Did GCHQ illegally spy on you? Now you can find out – from this page
Privacy International launches latest online campaign
Ever wonder whether the UK's listening post, GCHQ – the Government Communications Headquarters – was tuning in to your life a little too closely?
Well, now you may be able to find out, thanks to an online campaign launched by spy-botherers Privacy International (PI). There is a bit of a catch, as you'll see. Just a bit of a catch.
The charity has set up a webpage where you can provide personally identifiable information – your name, email address, IP address, MAC address and so on – and then submit a claim to the Investigatory Powers Tribunal (IPT). The IPT oversees the security services, and asks it to confirm whether your details are included in a vast database of information held by the UK security services.
According to PI, the IPT is legally obliged to let you know if those details are included. The goal is to highlight just how broadly the GCHQ dragnet stretches – it's not just suspected terrorists that are subject to governmental spying.
There are two caveats: one, it will be you filing a claim with the tribunal, not PI on your behalf, so be prepared to get involved in a lengthy process; and two, you should bear in mind that you would be providing the security services with personally identifiable information that can then be linked to you. This, ironically, would make it easier for them to spy on you in future.
It's also in your interest to file as soon as possible, as the Tribunal will only search records that go back a year. And, since the UK government simply changed the law to make GCHQ's previously illegal activity legal, you will only get back information up to 5 December 2014. So if you file today on 14 September 2015, the search will only cover 14 September 2014 to 5 December 2014.
Death by a thousand papercuts
It's not the first time that PI has taken the mass paperwork approach to force greater transparency.
Back in February, the charity encouraged people to send in their personal details in an effort to seek confirmation that their information had been covered up, most likely by the NSA, and sent on to GCHQ.
That approach came following a ruling [PDF] by the IPT that said the huge sharing of information between the US and UK was illegal prior to 5 December 2014 because the rules for sharing that information were secret.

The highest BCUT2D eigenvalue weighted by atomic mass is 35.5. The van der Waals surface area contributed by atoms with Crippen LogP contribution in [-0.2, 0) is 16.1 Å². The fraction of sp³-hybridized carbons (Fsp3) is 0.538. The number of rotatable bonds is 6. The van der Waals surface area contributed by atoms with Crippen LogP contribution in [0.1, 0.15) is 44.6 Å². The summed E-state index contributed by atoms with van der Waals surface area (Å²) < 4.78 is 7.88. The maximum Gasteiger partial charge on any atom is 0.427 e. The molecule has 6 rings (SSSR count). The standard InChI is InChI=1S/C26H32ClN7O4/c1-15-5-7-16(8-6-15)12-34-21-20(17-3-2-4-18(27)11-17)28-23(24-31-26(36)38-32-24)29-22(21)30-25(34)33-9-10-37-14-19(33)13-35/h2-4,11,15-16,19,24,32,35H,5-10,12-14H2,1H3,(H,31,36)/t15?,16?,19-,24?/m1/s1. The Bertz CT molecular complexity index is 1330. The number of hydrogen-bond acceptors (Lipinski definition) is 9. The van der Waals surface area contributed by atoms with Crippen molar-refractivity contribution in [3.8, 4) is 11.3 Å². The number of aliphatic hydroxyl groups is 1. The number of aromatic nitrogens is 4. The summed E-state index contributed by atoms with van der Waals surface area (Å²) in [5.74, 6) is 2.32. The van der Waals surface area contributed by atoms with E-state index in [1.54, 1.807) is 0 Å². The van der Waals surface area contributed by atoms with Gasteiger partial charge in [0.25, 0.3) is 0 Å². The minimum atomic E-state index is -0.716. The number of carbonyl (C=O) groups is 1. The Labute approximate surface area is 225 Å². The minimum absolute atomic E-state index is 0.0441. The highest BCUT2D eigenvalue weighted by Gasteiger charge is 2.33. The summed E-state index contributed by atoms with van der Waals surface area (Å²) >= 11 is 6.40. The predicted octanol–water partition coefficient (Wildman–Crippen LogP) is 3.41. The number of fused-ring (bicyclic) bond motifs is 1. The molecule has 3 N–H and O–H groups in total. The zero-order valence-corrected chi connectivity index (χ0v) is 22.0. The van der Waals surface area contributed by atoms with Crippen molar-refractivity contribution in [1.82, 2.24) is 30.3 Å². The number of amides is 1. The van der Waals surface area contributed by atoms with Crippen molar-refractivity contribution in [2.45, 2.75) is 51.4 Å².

In response, the UK government went to the IPT and argued that it did not need to tell people if their information was included in that now-illegal sharing of information. The Tribunal rejected that argument in a further decision [PDF], so now it is obliged to tell you if your details are included in that database.
Cat and mouse
This most recent effort to prise open the doors on GCHQ is just the latest in a cat-and-mouse game between the UK security services and Privacy International (among others).
The Edward Snowden revelations created a number of openings for privacy advocates to challenge what had previously been secret activities. Since then, there have been a series of reports and committees digging in GCHQ's activities.
Unsurprisingly, those reports have found that GCHQ did not break the law. However, reading between the lines it is possible to see that new compliance procedures have been put in place and a call for new laws to cover what the listening post does has restricted some of what its employees were doing. For now at least.
What became clear from the review of Britain's anti-terrorism law done by David Anderson QC is that the security services hugely value the information they derive from bulk interception of communications. GCHQ told Anderson that it contributes to more than half of all intelligence reports and is mostly used to find patterns that flag up specific individuals as warranting further investigation. ®